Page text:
With Henlow due to be closed in 2020 the trio decided it was time to part with SAHI and she was put up for sale.
Paul Gibbs was in the process of selling the Aerial Vocations Extra 230 and looking for a new direction. Having known about the SAH-1 since he was a very young Air Cadet he knew he had to go and see her.
After a successful pre-purchase inspection and subsequent negotiation Aerial Vocations ltd bought SAHI and moved her North to her new base, Inverness Airport (INV:EGPE) where she would be used to give cost sharing air experience flights to all who wanted one.
SAHI has never been in better fettle than she currently is, and is now a much loved and cherished piece of British aeronautical history. She catches attention wherever she goes, and still recognised by the older generation. Younger enthusiasts are brought in to the SAHI story with airshow attendances and an ‘always open’ cockpit policy.
Further ideas are under development to keep SAHI in the air, and continuing with the dream so skilfully achieved by Syd Holloway and his small team in the 1980’s on Bodmin Moor.
About Paul Gibbs
Paul was born in Portsmouth in 1973 and wanted to be a pilot from a very early age. He grew up in Gosport on the South coast of England. The skies were seemingly filled with aeroplanes and helicopters mostly associated with the Royal Navy, and he spent most of his school days looking across the fence at the adjacent base HMS Daedalus, now Solent airport.
After enjoying membership of Air Scouts, Air Training Corps and the local gliding club he was awarded a Royal Air Force Flying Scholarship at the age of 17.
He completed this training on PA38 Tomahawks and went on to finish the private pilots licence, before being very fortunate to win a fully-sponsored placement as commercial pilot trainee with Air Atlantique, Coventry in the summer of 1995.
After nine months of concentrated training his career began with the issue of a Basic Commercial Pilots Licence (BCPL) flying the BN2 Islander on Coastguard patrol along the Dover straights. He was fortunate to fly much of the Air Atlantique varied fleet including Cessna 310 and 400 series twins, F406 turboprop and the mighty Douglas DC6 heavy piston cargo aircraft.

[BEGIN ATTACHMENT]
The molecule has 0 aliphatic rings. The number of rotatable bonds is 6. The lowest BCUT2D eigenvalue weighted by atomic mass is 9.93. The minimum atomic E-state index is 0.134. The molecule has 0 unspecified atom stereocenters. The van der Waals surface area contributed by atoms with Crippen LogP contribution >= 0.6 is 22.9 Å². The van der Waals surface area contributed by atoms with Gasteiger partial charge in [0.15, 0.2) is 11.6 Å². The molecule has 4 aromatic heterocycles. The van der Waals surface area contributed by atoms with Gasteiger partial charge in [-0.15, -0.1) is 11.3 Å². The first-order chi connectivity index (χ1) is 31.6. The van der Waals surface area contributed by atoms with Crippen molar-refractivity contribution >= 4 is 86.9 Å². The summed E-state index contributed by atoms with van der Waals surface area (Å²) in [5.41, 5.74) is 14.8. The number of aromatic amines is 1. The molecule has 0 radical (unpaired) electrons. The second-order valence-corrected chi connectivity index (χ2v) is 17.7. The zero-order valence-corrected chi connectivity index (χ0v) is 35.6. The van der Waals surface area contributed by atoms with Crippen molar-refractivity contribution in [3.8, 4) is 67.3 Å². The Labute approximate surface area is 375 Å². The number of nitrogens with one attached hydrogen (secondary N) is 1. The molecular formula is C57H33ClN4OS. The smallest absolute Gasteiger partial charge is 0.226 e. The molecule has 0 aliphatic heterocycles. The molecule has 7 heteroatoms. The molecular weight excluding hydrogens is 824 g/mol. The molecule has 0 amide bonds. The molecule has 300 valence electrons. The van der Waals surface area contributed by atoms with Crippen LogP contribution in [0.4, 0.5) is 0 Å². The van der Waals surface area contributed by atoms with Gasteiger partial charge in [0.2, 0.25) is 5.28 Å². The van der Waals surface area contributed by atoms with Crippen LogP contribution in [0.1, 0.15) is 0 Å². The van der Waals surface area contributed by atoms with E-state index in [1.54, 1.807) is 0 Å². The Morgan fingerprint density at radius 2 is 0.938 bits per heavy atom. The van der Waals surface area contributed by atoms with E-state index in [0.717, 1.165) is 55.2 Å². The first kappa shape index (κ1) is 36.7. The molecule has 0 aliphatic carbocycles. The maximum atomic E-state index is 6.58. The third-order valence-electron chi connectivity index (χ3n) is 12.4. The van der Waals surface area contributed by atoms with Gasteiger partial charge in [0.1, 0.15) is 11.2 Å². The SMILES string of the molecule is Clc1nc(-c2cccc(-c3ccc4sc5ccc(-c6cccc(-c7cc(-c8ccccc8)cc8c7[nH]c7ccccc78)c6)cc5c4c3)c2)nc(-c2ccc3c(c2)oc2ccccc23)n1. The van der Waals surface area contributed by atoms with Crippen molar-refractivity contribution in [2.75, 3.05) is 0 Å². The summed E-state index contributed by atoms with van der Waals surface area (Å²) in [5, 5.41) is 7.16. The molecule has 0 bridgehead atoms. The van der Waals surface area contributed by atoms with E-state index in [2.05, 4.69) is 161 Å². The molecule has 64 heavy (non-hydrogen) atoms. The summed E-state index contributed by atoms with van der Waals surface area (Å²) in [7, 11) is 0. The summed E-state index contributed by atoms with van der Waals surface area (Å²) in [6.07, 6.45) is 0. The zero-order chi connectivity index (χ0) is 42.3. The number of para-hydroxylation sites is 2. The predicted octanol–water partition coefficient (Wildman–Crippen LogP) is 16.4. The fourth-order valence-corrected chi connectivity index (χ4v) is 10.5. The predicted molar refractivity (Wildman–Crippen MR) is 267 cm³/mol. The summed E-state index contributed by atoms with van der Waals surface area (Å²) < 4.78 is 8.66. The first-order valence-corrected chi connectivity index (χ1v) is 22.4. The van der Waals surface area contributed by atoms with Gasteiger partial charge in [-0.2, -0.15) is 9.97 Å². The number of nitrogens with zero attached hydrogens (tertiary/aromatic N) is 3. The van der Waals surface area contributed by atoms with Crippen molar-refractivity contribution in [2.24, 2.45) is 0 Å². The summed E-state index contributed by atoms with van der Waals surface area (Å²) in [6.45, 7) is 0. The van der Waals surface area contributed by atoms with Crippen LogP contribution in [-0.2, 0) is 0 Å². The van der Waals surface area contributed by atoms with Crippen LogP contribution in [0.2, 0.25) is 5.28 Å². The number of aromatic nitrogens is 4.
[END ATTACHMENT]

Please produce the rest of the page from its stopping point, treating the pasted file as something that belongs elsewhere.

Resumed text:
It was around this time that he achieved a lifelong ambition to own his own aircraft, buying Tipsy Nipper Mk3 G-NIPR which is still owned today. This allowed him to enjoy his passion for aerobatics at very low operating cost.
A transfer to the sister company Highland Airways in 2000 led to relocation to Inverness in Scotland. This brought his first multi-crew command on the Jetstream 31 type, and subsequently he became a training captain on the same.
With the birth of their first child Paul took the tough decision to switch to the more stable roster pattern of scheduled airline flying and he joined Flybe as a Bombardier Q400 captain, later moving on to the Embraer 175/195 jet, again as direct entry captain.
Sadly this was a short lived position due to major company restructure, and redundancy soon loomed. It was at this point that Paul took the big step of switching to contract flying and set up his own company Aerial Vocations ltd. He then worked on contract to a Chinese airline for the next six years, continuing to fly the Embraer E-Jet. The success of this contract enabled Aerial Vocations to purchase an Extra 230 with the intention of starting a small scale aerobatic display business.
The COVID pandemic brought this incredible Far East adventure to an end and Paul returned to Scotland, being fortunate to secure his present position of flying the F406 on contract to the Scottish government, flying Maritime patrol duties.
Sadly the pandemic also put paid to the aerobatic display business development with the loss of any sponsorship opportunities. The difficult but sensible decision was made to sell the company Extra 230…
Within weeks of the Extra being sold, G-SAHI appeared on the market. As this aircraft was so well known to Paul from his childhood holidays in Cornwall, and as a teenage Air Cadet assisting at Farnborough Airshow, it seemed like fate that he would go on to own it! SAHI was purchased in April 2020 and is currently being used to give Air Experience flights to as many people as possible including some with disabilities or life limiting conditions. This is an entirely non-profit making venture, and done for the love of flying.
Paul is now approaching his 15,000th flying hour and currently enjoying the role of type rating instructor with AirTask group based at Inverness, as well as regularly flying SAHI and NIPR.
He is delighted to be able to share his love of flying with others, and seeing the same delight on their faces as he has had throughout his flying life.